Total thiols groups were measured using 2,2'-di-nitro-5,5'-dithiodibenzoic acid (DTNB), a reagent that reacts with the SH groups and produces a yellow colored complex which has a peak absorbance at 412 nm (Ellman 1959). Briefly, 1 ml Tris-ethylenediami-netetraacetic acid (EDTA) buffer (pH 8.6) was added to 50 ^l kidney homogenate in 1 ml cuvettes and the absorbance was read at 412 nm against Tris-EDTA buffer (A1). Then 20 ^l DTNB reagents (10 mM in methanol) were added to the mixture and after 15 min incubation in room temperature, the absorbance was measured again (A2). The absorbance of DTNB reagent was estimated as a blank (B). Total thiols concentration (mM) was calculated based on an equation previously described by Hosseini et al. (2012; Khoda-bandehloo et al. 2013).

Malondialdehyde (MDA) levels, as an index of lipid peroxidation, were measured in cortical and hip-pocampal tissues. MDA reacts with thiobarbituric acid (TBA) as a thiobarbituric acid reactive substance (TBARS) and produces a red colored complex which has a peak absorbance at 535 nm. 2 ml TBA/ trichlo-rooacetic acid (TCA)/ hydrochloric acid (HCL) reagent was added to 1 ml homogenate and the solution was incubated in a boiling water bath for 40 min. After cooling, the whole solutions were centrifuged (1000 g, 10 min). The absorbance of supernatant was measured at 535 nm. The MDA concentration (C) was calculated as follows (Hosseini et al. 2012; Khod-abandehloo et al. 2013)

C (m) = Absorbance/(1.65 x 105).

Catalase (CAT) activity was estimated using the method of Aebi (1983). The principle of the assay is based on determination of the rate constant, k, (dimension: s-1, k) of hydrogen peroxide decomposition. By measuring the decrease in absorbance at 240 nm per minute, the rate constant of the enzyme was determined. Activities were expressed as k (rate constant) per liter.

Superoxide dismutase (SOD) activity was measured by the procedure described by Madesh and Bal-asubramanian (1998). A colorimetric assay involving generation of superoxide by pyrogallol auto-oxidation and the inhibition of superoxide-dependent reduction of the tetrazolium dye, MTT [3-(4,5-dimethyl-thiazol-2-yl) 2,5-diphenyltetrazolium bromide] to its formazan by SOD was measured at 570 nm. One unit of SOD activity was defined as the amount of enzyme causing 50% inhibition in the MTT reduction rate.

Statistical analysis. All data were expressed as means ± SEM. The data were compared by one-way ANOVA followed by Tukey's post hoc comparisons test. Differences were considered statistically significant when p<0.05.

Results

The serum T4 concentration inPTU-treatedanimals was significantly lower compared to that in control animals (p<0.001; Table 1). Treatment with all three doses of the NS extract significantly attenuated the PTU-induced reduction in serum T4 (p<0.001; Table 1).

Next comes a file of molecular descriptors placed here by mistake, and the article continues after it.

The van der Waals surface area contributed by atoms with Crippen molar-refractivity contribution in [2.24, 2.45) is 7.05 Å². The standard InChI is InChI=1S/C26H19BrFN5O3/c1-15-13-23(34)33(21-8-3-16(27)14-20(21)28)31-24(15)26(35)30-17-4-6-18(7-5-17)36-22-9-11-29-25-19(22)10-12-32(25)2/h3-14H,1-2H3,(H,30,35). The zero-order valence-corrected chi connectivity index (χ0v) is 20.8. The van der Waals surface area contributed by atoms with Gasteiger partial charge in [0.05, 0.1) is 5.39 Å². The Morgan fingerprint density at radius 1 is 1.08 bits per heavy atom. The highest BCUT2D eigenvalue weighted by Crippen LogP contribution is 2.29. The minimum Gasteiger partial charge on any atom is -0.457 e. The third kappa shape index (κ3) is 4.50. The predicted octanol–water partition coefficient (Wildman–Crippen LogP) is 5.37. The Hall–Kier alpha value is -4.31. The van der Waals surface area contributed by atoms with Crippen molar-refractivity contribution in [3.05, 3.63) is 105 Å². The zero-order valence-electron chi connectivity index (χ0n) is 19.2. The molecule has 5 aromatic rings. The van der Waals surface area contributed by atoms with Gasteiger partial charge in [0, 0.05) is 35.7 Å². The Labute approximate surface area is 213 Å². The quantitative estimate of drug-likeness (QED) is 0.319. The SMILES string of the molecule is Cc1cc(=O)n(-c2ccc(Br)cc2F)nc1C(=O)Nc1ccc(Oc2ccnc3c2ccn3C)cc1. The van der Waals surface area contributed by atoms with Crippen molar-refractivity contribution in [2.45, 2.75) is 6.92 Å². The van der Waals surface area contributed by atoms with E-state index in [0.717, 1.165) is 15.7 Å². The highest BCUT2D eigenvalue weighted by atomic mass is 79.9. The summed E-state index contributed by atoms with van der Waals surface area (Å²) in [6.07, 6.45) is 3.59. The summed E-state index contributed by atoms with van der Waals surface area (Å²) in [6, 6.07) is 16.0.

Additionally, the PTU exposure influenced both MDA and thiols concentrations in the renal tissues. PTU increased renal MDA (p<0.001; Figures 1) compared to control group, while reduced the thiols concentrations in renal tissues (p<0.001; Figure 2) compared to control group. Treatment of the animals with 200 and 400 mg/kg of NS extract resulted in a decreased level of MDA in renal tissues compared to PTU group (p<0.05; Figure 1). In addition, treatment of the animals with 200 and 400 mg/kg NS extract significantly improved the renal levels of total thiols compared to PTU group (p<0.05, Figure 2).

CAT concentration of renal tissues in PTU group was lower than in control group (p<0.001; Figure 3). Animals in all NS-treated groups showed an increased level of the CAT concentration in renal tissues compared to PTU group (p<0.05 - p<0.001; Figure 3).

SOD concentration of renal tissues in PTU group was lower than control group (p<0.001; Figure 4). The animals in PTU-NS400 group showed a significant increase in the concentration of SOD in the renal tissues compared to PTU group (p<0.05; Figure 4).

Table 1

Serum thyroxin concentrations in offspring.

Group T4 (Mg/dl)

Control 7.8

PTU 3 9***

PTU-NS100 6.i+++

PTU-NS200 6.i+++

PTU-NS400 6.3+++

Data are presented as mean ± SEM (n=10). ***p<0.001 vs. control group, +++p<0.001 vs. PTU group PTU - propylthiouracil-treated rats; PTU-NS100/200/400 - rats treated with propylthiouracil and Nigella sativa extract (100, 200 and 400 mg/kg)

Figure 1. The concentrations of malondialdehyde (MDA) in renal tissues. Data are presented as mean ± SEM. (n=10). ***p<0.001 vs. control group, ++p<0.01, +++p<0.001 vs. PTU group; PTU - propylthiouracil-treated rats; PTU-NS100/200/400 - rats treated with propylthiouracil and Nigella sativa extract (100, 200 and 400 mg/kg).